Rachel smiled meekly on one side of her mouth. Her hand relaxed on my arm. “I can’t make you, Matthew, and neither can Hygiea.” She sighed. “Let’s see what Sophie says. At some point we’re going to have to reach out to Daeva Pharmaceuticals, after all, you were supposed to meet their sales rep.”
I frowned and became all too aware of the fire raging behind the curtain in my consciousness. Rachel forced a grin and shook my arm. “But let’s worry about all that on Monday. Go and get those drinks in. And welcome back, Matthew.”
I awoke in a daze on Sunday afternoon and when I half-stumbled down the stairs to the kitchen, I was reminded of the fact that I had precious little food. There was a handful of cereal, but no milk, no eggs or cheese, just a few cans of baked beans and two slices of bread with a light fur of green mold. I took the bread and scraped off the mold with a butter knife and stuck it in the toaster, and boiled some water in the microwave to make some milk-less tea.
When I sat down at the kitchen table with my breakfast of champions, I looked out through the kitchen window at my wasteland of a back garden. There were patches of frost clinging to the lumpy untilled soil, and brambles and thorns stretched out treacherously in all directions, begging to make a meal out of anyone who should stand on them. A stack of old wooden panel fences, many of them broken from when they were removed to build part of the garage, were also lying on the ground. I was terrified to know what might have nested underneath them. Large rocks also lie strewn around the garden, like a giant had been using them to play marbles.
The thoughts of how much work it would take to clean up and make it presentable usually gave me a headache. However, this time it just seemed the right thing to do, even though it was close to the middle of winter. It was the perfect distraction.
I ventured outside, wrapped up in my winter gear and wellies, and as a spur of the moment decision, brought out a bottle of Scotch, too. I thought I would treat myself to a sip every time I accomplished a task. The cold air stung my cheeks, but it felt good in a strange way, and I was happy to be outside in the fresh air.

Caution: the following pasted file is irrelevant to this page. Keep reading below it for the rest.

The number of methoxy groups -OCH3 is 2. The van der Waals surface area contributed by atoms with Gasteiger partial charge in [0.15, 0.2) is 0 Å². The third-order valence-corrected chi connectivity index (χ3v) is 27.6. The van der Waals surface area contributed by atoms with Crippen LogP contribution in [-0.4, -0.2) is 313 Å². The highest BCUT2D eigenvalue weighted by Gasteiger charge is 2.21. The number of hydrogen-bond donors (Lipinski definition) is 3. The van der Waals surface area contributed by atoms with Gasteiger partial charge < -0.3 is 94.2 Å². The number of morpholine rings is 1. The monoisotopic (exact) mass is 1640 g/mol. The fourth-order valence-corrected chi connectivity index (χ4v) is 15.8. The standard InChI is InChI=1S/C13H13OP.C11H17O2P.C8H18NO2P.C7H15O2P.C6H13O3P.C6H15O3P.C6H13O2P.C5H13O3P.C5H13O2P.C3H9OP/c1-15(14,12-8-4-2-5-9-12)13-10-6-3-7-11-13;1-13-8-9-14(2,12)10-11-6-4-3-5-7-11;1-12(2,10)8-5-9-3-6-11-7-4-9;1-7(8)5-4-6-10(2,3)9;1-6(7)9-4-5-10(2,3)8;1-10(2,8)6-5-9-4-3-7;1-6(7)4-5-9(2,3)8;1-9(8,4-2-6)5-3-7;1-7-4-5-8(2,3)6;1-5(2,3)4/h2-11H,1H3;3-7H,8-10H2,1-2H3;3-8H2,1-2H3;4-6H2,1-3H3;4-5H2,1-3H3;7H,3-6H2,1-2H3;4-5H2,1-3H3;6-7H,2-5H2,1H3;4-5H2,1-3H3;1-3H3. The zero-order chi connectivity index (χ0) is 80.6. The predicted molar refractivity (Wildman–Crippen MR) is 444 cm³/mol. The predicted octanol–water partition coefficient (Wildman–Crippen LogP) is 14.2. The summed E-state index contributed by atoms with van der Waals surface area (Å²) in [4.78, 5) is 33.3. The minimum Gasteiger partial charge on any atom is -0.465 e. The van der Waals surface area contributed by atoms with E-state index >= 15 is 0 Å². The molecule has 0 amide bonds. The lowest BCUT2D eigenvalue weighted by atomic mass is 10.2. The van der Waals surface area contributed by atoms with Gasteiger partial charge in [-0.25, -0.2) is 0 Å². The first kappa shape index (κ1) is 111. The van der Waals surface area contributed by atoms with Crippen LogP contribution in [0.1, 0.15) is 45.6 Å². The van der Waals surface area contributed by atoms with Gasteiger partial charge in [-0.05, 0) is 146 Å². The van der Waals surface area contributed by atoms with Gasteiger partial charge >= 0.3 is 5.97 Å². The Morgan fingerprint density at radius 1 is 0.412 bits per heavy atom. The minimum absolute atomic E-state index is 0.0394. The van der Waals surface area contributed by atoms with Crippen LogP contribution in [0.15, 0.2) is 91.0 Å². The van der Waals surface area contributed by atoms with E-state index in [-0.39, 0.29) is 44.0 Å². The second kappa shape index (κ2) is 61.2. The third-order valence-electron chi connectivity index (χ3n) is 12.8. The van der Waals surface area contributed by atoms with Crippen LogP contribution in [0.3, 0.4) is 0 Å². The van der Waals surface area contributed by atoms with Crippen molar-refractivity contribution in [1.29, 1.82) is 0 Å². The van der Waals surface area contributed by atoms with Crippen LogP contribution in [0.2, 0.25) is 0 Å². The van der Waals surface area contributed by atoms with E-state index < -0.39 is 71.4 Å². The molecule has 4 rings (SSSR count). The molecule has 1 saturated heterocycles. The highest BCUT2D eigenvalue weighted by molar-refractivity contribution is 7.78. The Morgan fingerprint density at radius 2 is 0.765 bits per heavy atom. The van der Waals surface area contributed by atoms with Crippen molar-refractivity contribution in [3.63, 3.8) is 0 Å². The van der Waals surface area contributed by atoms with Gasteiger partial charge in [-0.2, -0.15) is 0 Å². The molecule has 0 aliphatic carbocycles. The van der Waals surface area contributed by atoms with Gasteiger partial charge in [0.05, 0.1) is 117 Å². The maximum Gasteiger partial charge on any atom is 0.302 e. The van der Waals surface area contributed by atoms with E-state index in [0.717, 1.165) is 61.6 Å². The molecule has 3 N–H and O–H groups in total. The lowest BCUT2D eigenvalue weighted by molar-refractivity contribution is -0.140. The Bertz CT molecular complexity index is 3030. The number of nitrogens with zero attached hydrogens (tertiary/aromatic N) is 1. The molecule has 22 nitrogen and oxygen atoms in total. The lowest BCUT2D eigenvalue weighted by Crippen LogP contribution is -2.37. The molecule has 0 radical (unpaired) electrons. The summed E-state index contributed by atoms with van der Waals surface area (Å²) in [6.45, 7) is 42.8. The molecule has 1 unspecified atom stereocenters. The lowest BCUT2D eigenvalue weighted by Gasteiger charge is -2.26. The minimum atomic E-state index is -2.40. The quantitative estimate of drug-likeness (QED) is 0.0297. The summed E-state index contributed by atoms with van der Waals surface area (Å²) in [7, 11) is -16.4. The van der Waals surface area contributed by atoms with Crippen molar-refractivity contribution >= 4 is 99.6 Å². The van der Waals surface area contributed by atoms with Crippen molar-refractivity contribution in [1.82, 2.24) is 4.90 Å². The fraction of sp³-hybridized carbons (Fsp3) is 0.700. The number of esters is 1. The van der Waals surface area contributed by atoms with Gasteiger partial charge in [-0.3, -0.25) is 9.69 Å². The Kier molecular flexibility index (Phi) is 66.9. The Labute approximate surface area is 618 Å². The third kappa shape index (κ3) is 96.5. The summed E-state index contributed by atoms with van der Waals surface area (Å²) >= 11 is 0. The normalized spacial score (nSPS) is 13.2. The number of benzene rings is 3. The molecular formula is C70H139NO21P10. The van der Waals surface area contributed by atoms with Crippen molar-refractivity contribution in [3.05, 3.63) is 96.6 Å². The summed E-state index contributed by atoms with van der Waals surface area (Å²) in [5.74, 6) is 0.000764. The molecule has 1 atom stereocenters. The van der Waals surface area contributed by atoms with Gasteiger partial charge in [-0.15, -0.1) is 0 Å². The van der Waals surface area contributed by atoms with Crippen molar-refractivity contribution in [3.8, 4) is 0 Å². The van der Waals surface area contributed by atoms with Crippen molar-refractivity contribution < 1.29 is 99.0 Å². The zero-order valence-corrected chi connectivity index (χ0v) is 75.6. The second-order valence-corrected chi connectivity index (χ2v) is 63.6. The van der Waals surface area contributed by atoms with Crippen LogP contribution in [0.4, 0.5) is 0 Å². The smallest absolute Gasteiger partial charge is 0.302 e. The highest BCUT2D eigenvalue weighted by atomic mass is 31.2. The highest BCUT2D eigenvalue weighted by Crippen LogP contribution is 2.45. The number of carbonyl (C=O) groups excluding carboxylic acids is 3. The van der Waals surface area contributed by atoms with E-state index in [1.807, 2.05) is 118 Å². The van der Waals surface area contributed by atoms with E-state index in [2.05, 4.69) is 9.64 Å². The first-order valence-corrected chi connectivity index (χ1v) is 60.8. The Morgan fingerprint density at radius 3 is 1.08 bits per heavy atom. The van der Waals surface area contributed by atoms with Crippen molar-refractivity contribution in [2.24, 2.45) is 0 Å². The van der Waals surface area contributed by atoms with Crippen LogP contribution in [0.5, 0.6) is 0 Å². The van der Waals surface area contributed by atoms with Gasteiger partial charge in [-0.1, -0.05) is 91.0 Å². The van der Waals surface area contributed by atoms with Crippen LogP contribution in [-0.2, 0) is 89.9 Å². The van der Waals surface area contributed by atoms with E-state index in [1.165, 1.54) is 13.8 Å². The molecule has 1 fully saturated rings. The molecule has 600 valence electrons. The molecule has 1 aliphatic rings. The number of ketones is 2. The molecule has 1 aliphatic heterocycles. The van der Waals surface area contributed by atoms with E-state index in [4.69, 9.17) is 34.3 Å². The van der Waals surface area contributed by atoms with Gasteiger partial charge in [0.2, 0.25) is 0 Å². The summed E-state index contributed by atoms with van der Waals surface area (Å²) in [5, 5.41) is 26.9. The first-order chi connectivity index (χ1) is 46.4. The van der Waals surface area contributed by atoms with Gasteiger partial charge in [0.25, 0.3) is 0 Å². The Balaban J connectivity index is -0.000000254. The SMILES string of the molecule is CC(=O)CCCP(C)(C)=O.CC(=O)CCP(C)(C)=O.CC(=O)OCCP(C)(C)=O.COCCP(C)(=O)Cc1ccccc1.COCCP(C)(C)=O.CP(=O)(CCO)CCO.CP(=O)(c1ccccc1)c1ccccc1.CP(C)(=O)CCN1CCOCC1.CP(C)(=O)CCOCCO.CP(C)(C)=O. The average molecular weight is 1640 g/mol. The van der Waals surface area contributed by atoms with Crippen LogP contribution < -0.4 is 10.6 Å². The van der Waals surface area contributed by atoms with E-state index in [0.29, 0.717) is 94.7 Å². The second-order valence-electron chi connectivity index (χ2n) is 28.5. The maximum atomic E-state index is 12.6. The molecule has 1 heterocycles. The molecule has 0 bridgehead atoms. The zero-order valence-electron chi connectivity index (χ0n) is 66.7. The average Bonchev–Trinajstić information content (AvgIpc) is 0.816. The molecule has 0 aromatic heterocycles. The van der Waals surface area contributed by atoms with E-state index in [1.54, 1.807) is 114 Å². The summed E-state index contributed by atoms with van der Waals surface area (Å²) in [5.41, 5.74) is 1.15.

My withered and aged shed, which was only semi-waterproof, housed all of my granddad’s old tools, and so I went inside to find a garden fork. The door creaked open and I was immediately reminded of the complete mess that I had promised myself I would clean up a good two years previous. Many tools, some that I didn’t even recognize, were stacked on top of each other, along with damp cardboard boxes that were full of old porcelain plates and cups that had belonged to my grandmother. It smelled, too, like a can of wood varnish had been spilt, but I couldn’t see the offending culprit and I wondered if it had anything to do with the two dead mice in the corner.
I traced the handles of a few tools, and saw that the garden fork was close to the bottom of one of the piles. However, after a sip of whiskey, I noticed a hand fork sitting in a broken mug, and decided it would be easier to use that instead.
I knelt down by a patch of bare ground, braced my arms, and attempted to push the fork through the surface. The prongs of the fork barely scratched the surface before my body yielded and the fork slid across the surface of the frozen mud. I sat back on my heels and sipped my whiskey. The frost stung my knees, and my winter jacket and boots limited my mobility. I compared the patch of ground in front of me to the rest of the garden, sipped my whiskey again, and decided that it was not the right time to till the soil. I just wasn’t in the right state of mind.
The rocks were easier to work with. Using a combination of rolling and carrying, I was able to pile them to one side of the garden. With the right motivation, I knew I could make a decent rockery out of them. Thomas was good at that sort of stuff. He had a rock garden out the back of his house, and it was always immaculate and perfect. I kicked the last rock into the pile, sat down on one of the larger ones, and sipped my whiskey.
I knew I should have called Thomas, but I just couldn’t. I didn’t even know why. We had had a great time together, and so it would’ve made perfect sense to give him a call, and see how he was doing. I ran the tip of my tongue over my chapped lips and took another sip from the bottle. It was then that I realized I was too afraid to speak to him. But that didn’t make any sense. I thought about what I would say to him if I did call, and the first words that came to mind were that I loved him, and I wanted us to be together.
I sipped my whiskey again and felt an ominous spiral of self-loathing whirring its way up from my stomach, tugging on my organs. It was the possibility of rejection, and it terrified me.
In an act of frustration, I stood from the rocks and marched over to the nearest thorn bush. I reached down and grasped the base with both of my hands and heaved, but the bush refused to budge. Arched over with my back strained, my gloved hands slipped along the sinuous arms of the thorns. I squeezed tighter and clenched my teeth, but my hands continued to slide along the branches until finally my feet gave out beneath me and I landed on the hard ground, on a rock I had failed to move. Thorns had stuck into and broken off in my gloves.
My head spun in drunken circles and as I pulled myself up to my feet I blamed the whiskey for the rage boiling through my blood. I stumbled to the green whiskey bottle and hurled it against the rocks, watching in demented glee as it shattered into hundreds of shards, and the twelve your old Scotch seeped and dripped into the sandstone. I then fell back onto the frozen ground and slid the gloves from my hands and threw them out of sight. There were red lines and pin pricks across my palms.
I pulled my knees up to my chest, folded my arms over them, and put my head down and sobbed.
When I had done weeping, I went inside to watch the football.